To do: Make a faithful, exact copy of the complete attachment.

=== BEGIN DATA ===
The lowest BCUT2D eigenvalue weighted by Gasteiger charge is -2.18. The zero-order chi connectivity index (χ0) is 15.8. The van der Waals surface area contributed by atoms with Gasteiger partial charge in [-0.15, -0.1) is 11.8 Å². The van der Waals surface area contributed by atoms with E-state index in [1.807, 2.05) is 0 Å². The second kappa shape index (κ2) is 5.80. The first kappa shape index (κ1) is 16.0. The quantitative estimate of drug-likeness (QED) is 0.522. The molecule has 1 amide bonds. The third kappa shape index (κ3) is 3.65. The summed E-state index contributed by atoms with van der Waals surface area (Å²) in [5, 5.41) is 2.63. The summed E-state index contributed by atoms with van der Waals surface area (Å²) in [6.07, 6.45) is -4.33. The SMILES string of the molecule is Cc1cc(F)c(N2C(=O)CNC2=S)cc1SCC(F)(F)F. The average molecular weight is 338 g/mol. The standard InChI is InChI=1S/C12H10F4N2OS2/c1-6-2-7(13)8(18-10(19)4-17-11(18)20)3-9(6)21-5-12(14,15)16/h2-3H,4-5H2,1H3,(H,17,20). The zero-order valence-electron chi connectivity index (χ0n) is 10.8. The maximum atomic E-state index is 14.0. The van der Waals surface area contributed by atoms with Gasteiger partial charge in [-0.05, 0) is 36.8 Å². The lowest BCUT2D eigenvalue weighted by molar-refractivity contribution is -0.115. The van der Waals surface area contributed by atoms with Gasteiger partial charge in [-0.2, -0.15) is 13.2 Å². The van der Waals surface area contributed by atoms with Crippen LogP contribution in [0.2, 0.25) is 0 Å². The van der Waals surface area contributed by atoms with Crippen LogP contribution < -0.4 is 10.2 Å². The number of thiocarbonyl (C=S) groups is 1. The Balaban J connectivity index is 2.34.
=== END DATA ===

The lowest BCUT2D eigenvalue weighted by Gasteiger charge is -2.18. The zero-order chi connectivity index (χ0) is 15.8. The van der Waals surface area contributed by atoms with Gasteiger partial charge in [-0.15, -0.1) is 11.8 Å². The van der Waals surface area contributed by atoms with E-state index in [1.807, 2.05) is 0 Å². The second kappa shape index (κ2) is 5.80. The first kappa shape index (κ1) is 16.0. The quantitative estimate of drug-likeness (QED) is 0.522. The molecule has 1 amide bonds. The third kappa shape index (κ3) is 3.65. The summed E-state index contributed by atoms with van der Waals surface area (Å²) in [5, 5.41) is 2.63. The summed E-state index contributed by atoms with van der Waals surface area (Å²) in [6.07, 6.45) is -4.33. The SMILES string of the molecule is Cc1cc(F)c(N2C(=O)CNC2=S)cc1SCC(F)(F)F. The average molecular weight is 338 g/mol. The standard InChI is InChI=1S/C12H10F4N2OS2/c1-6-2-7(13)8(18-10(19)4-17-11(18)20)3-9(6)21-5-12(14,15)16/h2-3H,4-5H2,1H3,(H,17,20). The zero-order valence-electron chi connectivity index (χ0n) is 10.8. The maximum atomic E-state index is 14.0. The van der Waals surface area contributed by atoms with Gasteiger partial charge in [-0.05, 0) is 36.8 Å². The lowest BCUT2D eigenvalue weighted by molar-refractivity contribution is -0.115. The van der Waals surface area contributed by atoms with Gasteiger partial charge in [-0.2, -0.15) is 13.2 Å². The van der Waals surface area contributed by atoms with Crippen LogP contribution in [0.2, 0.25) is 0 Å². The van der Waals surface area contributed by atoms with Crippen LogP contribution < -0.4 is 10.2 Å². The number of thiocarbonyl (C=S) groups is 1. The Balaban J connectivity index is 2.34.